This spring, the 10 McNair Fellows of the Wesleyan Class of 2017 are presenting their undergraduate research projects at Senior Talks on Thursdays at noon from April 18 through May 4, in Allbritton 311. The presentations describe the research that students have conducted with Wesleyan faculty mentors. Many of these projects also are the subject of student theses or final papers presented for the Wesleyan BA requirements.
The Wesleyan University Ronald E. McNair Post Baccalaureate Achievement Program, established in 2007, assists students from underrepresented groups with preparing for, entering, and progressing successfully through postgraduate education by providing guidance, research opportunities, and academic and financial support to students planning to pursue PhDs. Junior and Senior Fellows do research with faculty mentors and participate in program activities with the McNair cohort—and since its inception, 138 students have been served by this program. Professor of Earth and Environmental Science Suzanne O’Connell serves as the faculty director; Ronnie Hendrix is the associate director.
The directors note that two members of this year’s cohort are prize winners, with Selena Gonzalez ’17 awarded Butterfield Prize, and Hanna Morales Hernandez ’17 awarded Philip B. Hawk Prize. Additionally, Joanna Korpany ’18 received the American Chemical Society Undergraduate Award for Organic Chemistry. The directors report that many of the senior McNair fellows will be attending graduate school programs next fall, at universities like Stonybrook, Iowa, UCLA, Columbia, and Yale.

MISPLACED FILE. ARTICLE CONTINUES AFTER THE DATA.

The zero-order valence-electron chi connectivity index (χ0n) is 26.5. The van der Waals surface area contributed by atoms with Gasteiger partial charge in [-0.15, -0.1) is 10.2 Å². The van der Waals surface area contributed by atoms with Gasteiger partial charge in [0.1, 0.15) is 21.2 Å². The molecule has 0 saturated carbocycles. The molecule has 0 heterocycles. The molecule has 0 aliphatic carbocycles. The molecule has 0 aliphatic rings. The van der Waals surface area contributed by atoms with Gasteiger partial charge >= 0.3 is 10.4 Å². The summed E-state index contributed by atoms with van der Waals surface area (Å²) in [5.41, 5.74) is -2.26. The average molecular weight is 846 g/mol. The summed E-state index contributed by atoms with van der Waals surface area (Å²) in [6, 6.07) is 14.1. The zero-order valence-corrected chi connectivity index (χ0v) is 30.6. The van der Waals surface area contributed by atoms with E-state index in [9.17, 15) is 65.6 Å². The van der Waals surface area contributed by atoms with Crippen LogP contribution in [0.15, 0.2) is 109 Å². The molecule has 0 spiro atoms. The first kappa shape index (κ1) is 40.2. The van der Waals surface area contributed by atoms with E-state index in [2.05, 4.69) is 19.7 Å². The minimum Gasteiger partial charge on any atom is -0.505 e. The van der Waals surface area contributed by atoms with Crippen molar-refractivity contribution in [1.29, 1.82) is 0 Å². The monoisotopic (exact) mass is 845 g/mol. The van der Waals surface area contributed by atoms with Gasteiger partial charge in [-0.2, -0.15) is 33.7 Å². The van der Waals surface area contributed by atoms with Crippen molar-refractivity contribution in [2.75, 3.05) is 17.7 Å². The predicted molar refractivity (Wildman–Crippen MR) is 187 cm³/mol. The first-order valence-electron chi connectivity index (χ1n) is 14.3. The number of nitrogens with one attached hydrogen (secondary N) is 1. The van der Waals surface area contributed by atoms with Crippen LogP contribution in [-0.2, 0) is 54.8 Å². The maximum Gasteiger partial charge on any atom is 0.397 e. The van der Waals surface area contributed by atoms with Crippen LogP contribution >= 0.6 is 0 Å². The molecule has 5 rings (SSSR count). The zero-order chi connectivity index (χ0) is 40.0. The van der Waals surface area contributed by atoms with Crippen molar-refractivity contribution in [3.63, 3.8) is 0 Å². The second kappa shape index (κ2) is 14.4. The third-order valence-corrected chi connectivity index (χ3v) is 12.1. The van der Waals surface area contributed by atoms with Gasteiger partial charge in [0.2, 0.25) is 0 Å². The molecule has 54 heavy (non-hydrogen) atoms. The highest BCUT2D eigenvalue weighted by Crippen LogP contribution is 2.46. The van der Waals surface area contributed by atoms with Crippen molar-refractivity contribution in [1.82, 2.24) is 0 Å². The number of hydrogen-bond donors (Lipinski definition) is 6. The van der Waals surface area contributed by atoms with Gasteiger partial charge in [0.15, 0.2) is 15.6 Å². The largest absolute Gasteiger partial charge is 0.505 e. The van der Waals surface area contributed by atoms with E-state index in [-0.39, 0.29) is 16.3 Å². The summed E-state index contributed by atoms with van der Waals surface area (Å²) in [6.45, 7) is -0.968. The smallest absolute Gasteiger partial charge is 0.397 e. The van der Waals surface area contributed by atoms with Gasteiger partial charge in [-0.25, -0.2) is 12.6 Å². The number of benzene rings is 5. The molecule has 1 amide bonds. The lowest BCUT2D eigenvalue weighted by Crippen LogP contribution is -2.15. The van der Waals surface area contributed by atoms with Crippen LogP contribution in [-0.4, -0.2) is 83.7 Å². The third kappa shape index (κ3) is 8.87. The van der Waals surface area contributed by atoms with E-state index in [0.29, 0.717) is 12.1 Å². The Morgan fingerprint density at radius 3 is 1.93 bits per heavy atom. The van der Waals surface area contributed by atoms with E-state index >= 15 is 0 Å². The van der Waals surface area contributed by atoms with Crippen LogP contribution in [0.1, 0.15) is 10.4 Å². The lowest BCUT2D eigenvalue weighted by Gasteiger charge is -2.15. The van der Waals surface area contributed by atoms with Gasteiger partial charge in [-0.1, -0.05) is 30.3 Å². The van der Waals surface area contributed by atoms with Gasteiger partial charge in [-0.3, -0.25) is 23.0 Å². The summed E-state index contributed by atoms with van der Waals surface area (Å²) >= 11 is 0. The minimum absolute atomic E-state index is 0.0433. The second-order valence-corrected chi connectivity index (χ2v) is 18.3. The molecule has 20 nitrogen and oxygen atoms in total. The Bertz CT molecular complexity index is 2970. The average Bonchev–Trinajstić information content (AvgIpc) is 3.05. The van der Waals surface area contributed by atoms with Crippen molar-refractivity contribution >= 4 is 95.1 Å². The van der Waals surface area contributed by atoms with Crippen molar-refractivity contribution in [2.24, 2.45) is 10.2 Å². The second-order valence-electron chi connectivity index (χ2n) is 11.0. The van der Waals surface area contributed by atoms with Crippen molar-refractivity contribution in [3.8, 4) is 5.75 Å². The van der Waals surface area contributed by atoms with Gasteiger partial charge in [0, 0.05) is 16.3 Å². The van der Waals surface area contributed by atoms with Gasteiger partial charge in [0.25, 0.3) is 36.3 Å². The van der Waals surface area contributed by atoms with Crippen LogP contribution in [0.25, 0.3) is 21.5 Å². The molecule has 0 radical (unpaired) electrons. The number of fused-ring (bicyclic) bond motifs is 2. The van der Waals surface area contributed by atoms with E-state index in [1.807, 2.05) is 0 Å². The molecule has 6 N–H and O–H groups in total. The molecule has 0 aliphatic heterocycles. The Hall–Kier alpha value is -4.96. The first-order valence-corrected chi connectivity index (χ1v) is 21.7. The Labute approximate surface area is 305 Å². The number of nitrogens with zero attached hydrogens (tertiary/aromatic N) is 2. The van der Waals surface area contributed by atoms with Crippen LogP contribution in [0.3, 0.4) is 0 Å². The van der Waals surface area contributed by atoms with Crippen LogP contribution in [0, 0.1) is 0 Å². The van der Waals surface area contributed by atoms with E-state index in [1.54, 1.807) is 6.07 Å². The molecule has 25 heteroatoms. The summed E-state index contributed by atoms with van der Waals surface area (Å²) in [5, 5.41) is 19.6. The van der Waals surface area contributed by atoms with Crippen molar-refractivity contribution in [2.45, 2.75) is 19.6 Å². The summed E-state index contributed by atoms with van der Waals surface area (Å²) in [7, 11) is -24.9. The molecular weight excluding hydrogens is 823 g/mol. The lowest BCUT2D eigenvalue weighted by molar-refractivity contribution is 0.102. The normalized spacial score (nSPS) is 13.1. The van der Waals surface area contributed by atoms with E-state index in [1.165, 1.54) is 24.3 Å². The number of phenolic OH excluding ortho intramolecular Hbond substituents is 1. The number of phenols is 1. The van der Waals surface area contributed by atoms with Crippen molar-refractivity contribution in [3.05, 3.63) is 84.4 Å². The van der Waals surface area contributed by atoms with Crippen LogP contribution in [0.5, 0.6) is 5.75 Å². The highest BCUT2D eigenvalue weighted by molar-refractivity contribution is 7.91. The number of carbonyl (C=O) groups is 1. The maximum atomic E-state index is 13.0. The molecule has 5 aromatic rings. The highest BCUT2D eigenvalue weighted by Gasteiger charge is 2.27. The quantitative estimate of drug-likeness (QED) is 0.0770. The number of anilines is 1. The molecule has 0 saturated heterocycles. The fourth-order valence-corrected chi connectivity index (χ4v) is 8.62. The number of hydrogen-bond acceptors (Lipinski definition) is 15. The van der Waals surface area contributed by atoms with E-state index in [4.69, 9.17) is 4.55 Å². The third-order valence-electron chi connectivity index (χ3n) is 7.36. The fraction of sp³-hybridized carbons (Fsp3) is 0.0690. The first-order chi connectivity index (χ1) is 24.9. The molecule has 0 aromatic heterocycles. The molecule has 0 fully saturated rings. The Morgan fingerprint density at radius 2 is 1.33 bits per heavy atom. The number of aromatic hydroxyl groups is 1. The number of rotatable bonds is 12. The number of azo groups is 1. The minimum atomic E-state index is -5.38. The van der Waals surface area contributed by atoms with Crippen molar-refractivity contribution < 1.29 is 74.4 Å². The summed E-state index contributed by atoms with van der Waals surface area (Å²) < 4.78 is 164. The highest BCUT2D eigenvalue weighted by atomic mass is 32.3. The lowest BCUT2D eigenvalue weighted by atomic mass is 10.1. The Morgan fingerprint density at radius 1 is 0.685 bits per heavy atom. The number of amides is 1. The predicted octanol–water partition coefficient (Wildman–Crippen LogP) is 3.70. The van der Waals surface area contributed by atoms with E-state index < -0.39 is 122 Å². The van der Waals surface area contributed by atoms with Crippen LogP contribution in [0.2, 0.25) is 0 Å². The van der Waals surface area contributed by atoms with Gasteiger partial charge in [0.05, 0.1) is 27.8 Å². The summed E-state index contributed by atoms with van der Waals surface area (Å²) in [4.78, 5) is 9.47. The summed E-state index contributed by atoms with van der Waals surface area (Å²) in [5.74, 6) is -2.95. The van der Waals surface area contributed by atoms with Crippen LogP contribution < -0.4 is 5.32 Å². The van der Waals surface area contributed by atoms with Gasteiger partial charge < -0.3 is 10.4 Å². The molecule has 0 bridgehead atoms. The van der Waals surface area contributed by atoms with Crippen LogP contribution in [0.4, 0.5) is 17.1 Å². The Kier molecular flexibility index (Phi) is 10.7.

Reflecting on this year’s fellows, O’Connell says, “For Ronnie and me, what was most impressive about this group was how well they worked together and supported each other through their research projects and the graduate school application process, They were a pleasure to work with.”
Illustrating their range of interests and academic pursuits, as well as the professors who served as mentors, the students and their research paper titles are listed below:
On April 18, four students gave their presentations: Nicholas Morgan ’17 spoke on “Incentivized to Incarcerate? The Political Economy of Private Prisons.” His mentor was Assistant Professor of Government Yamil Velez. Hanna Morales Hernandez ’17 had researched “Syntheses of Fluorinated Trehalose Derivatives to Test Their Impact on Protein Stability,” working with Associate Professor of Chemistry Erika Taylor. Cindy Flores ’17 gave a talk on “Fish Genetics: Understanding Population Structure Using Mitochondrial Gene ND2 in Eastern Blacknose Dace of the Connecticut River Basin,” a project for which Barry Chernoff, the Robert Schumann Professor of Environmental Studies, served as her mentor. Stacy Uchendu presented results on “Characterizing Protocatechuate Dioxygenase Superfamily Members: Exploring DesB Inhibition,” which she explored working with mentor Associate Professor of Chemistry Erika Taylor.
On April 27, Deja Knight ’17 spoke on “Soul Food: The Plight of African American Food Sovereignty, Food Insecurity, and Resistance,” a project in which she was mentored by Assistant Professor of Science in Society Anthony Hatch. Sarah Knight ’17 presented her project, “Differential Effects of Audiovisual Integration in Congenital Amusia”; Assistant Professor Psyche Loui, of the Psychology and the Neuroscience & Behavior departments served as her mentor. Luz Mendez ’17 spoke on “Developing New Substrates for a Single-Molecule DNA Cleavage Assay,” a project she worked on with Assistant Professor Candice Etson of the Physics Department.
On May 4, Tatianna Pryce ’17 will present “A Strategy to Purify and Express the Restriction Endonuclease BcnI; Assistant Professor of Physics Candice Etson served as her mentor on the project. Trinity Russell ’17 will speak on “Effects of Nicotine Exposure and Anxiety on Motivation for Gambling-like Cues.” She worked with mentor Assistant Professor Mike Robinson in the Psychology and Neuroscience and Behavior departments. Selena Gonzalez ’17 will discuss her work, “Structural Plasticity of New Neurons in the Adult Brain and the Impact of Neural Stem-Cell Transplantation,” which was mentored by Professor of Neuroscience and Behavior Janice Naegele.